The apparent explanation for this inconspicuous usage is that Apple wished to maintain its trademark registrations on both terms – in most jurisdictions, a company must show continued use of a trademark on its products in order to maintain registration, but neither trademark is widely used in the company's current marketing. (With regards to "Macintosh", Apple's computers are now usually marketed as simply "Mac".) Indeed, this packaging was used as the required specimen of use when Apple filed to re-register "Think Different" as a . trademark in 2009.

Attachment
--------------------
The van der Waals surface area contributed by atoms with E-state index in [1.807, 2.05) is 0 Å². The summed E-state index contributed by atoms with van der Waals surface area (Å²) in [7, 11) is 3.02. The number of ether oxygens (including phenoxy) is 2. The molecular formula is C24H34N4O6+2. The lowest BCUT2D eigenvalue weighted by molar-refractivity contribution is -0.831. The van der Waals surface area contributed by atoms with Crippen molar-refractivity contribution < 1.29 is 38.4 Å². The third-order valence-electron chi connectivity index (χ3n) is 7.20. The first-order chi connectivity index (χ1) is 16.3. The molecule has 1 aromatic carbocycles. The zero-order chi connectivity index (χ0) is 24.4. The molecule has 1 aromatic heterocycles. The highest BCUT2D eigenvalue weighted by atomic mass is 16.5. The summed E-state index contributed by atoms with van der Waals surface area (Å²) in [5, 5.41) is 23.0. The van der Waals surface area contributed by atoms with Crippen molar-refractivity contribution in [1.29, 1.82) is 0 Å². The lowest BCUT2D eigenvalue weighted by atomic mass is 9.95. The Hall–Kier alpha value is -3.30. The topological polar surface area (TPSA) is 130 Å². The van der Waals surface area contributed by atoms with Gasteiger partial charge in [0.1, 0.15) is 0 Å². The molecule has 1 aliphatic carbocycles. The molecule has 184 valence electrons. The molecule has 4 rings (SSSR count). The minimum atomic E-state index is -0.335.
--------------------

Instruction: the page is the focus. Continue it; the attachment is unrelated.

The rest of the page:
Purely electronic circuit elements soon replaced their mechanical and electromechanical equivalents, at the same time that digital calculation replaced analog. The engineer Tommy Flowers , working at the Post Office Research Station in London in the 1930s, began to explore the possible use of electronics for the telephone exchange . Experimental equipment that he built in 1934 went into operation five years later, converting a portion of the telephone exchange network into an electronic data processing system, using thousands of vacuum tubes .  In the US, John Vincent Atanasoff and Clifford E. Berry of Iowa State University developed and tested the Atanasoff–Berry Computer (ABC) in 1942,  the first "automatic electronic digital computer".  This design was also all-electronic and used about 300 vacuum tubes, with capacitors fixed in a mechanically rotating drum for memory. 
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